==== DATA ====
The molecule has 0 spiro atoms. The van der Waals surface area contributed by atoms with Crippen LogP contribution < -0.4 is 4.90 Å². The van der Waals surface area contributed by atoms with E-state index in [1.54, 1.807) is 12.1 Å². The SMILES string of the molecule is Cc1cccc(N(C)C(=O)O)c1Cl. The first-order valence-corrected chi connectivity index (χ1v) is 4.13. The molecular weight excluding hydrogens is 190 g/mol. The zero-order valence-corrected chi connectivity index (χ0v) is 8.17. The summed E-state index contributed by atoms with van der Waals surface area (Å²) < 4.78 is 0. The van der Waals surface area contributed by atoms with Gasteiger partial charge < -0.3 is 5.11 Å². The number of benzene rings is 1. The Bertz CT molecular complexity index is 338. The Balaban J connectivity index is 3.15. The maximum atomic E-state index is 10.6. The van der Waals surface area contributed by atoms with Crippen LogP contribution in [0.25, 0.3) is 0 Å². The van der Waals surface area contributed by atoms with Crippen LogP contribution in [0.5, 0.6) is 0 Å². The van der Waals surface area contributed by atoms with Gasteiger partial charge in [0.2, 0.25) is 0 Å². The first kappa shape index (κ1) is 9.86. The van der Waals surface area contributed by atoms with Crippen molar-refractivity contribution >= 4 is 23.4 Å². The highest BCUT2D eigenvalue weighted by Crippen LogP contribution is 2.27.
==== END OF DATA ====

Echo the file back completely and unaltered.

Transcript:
The molecule has 0 spiro atoms. The van der Waals surface area contributed by atoms with Crippen LogP contribution < -0.4 is 4.90 Å². The van der Waals surface area contributed by atoms with E-state index in [1.54, 1.807) is 12.1 Å². The SMILES string of the molecule is Cc1cccc(N(C)C(=O)O)c1Cl. The first-order valence-corrected chi connectivity index (χ1v) is 4.13. The molecular weight excluding hydrogens is 190 g/mol. The zero-order valence-corrected chi connectivity index (χ0v) is 8.17. The summed E-state index contributed by atoms with van der Waals surface area (Å²) < 4.78 is 0. The van der Waals surface area contributed by atoms with Gasteiger partial charge < -0.3 is 5.11 Å². The number of benzene rings is 1. The Bertz CT molecular complexity index is 338. The Balaban J connectivity index is 3.15. The maximum atomic E-state index is 10.6. The van der Waals surface area contributed by atoms with Crippen LogP contribution in [0.25, 0.3) is 0 Å². The van der Waals surface area contributed by atoms with Crippen LogP contribution in [0.5, 0.6) is 0 Å². The van der Waals surface area contributed by atoms with Gasteiger partial charge in [0.2, 0.25) is 0 Å². The first kappa shape index (κ1) is 9.86. The van der Waals surface area contributed by atoms with Crippen molar-refractivity contribution >= 4 is 23.4 Å². The highest BCUT2D eigenvalue weighted by Crippen LogP contribution is 2.27.